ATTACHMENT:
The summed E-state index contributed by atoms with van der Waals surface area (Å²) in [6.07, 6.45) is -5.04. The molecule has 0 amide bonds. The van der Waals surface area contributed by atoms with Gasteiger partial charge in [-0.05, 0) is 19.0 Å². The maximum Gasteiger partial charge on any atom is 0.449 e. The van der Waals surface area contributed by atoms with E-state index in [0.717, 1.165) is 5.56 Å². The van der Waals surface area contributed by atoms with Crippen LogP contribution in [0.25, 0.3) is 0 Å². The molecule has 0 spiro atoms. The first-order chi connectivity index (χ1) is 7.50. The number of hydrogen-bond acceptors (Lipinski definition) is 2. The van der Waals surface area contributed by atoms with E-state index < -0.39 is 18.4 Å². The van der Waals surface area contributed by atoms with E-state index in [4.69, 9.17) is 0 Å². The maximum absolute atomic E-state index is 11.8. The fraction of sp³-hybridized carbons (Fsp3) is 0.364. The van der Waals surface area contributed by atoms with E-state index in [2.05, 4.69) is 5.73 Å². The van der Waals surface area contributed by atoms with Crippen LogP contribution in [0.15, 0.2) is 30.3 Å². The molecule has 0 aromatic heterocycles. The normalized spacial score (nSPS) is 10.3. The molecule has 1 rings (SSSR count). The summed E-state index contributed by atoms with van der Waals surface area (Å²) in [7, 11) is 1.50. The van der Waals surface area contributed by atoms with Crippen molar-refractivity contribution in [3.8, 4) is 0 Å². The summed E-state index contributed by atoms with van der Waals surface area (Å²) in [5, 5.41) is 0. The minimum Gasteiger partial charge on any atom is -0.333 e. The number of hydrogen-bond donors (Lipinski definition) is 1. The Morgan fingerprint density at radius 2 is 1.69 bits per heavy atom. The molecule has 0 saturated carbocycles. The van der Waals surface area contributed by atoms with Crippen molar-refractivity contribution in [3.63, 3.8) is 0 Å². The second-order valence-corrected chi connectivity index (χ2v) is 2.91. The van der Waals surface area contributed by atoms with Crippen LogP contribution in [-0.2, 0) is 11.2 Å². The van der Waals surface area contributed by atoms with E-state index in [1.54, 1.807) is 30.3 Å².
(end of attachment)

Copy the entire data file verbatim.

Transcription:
The summed E-state index contributed by atoms with van der Waals surface area (Å²) in [6.07, 6.45) is -5.04. The molecule has 0 amide bonds. The van der Waals surface area contributed by atoms with Gasteiger partial charge in [-0.05, 0) is 19.0 Å². The maximum Gasteiger partial charge on any atom is 0.449 e. The van der Waals surface area contributed by atoms with E-state index in [0.717, 1.165) is 5.56 Å². The van der Waals surface area contributed by atoms with Crippen LogP contribution in [0.25, 0.3) is 0 Å². The molecule has 0 spiro atoms. The first-order chi connectivity index (χ1) is 7.50. The number of hydrogen-bond acceptors (Lipinski definition) is 2. The van der Waals surface area contributed by atoms with E-state index < -0.39 is 18.4 Å². The van der Waals surface area contributed by atoms with E-state index in [4.69, 9.17) is 0 Å². The maximum absolute atomic E-state index is 11.8. The fraction of sp³-hybridized carbons (Fsp3) is 0.364. The van der Waals surface area contributed by atoms with E-state index in [2.05, 4.69) is 5.73 Å². The van der Waals surface area contributed by atoms with Crippen LogP contribution in [0.15, 0.2) is 30.3 Å². The molecule has 0 aromatic heterocycles. The normalized spacial score (nSPS) is 10.3. The molecule has 1 rings (SSSR count). The summed E-state index contributed by atoms with van der Waals surface area (Å²) in [7, 11) is 1.50. The van der Waals surface area contributed by atoms with Crippen molar-refractivity contribution in [3.8, 4) is 0 Å². The summed E-state index contributed by atoms with van der Waals surface area (Å²) in [5, 5.41) is 0. The minimum Gasteiger partial charge on any atom is -0.333 e. The number of hydrogen-bond donors (Lipinski definition) is 1. The Morgan fingerprint density at radius 2 is 1.69 bits per heavy atom. The molecule has 0 saturated carbocycles. The van der Waals surface area contributed by atoms with Crippen molar-refractivity contribution in [3.63, 3.8) is 0 Å². The second-order valence-corrected chi connectivity index (χ2v) is 2.91. The van der Waals surface area contributed by atoms with Crippen LogP contribution in [-0.2, 0) is 11.2 Å². The van der Waals surface area contributed by atoms with E-state index in [1.54, 1.807) is 30.3 Å².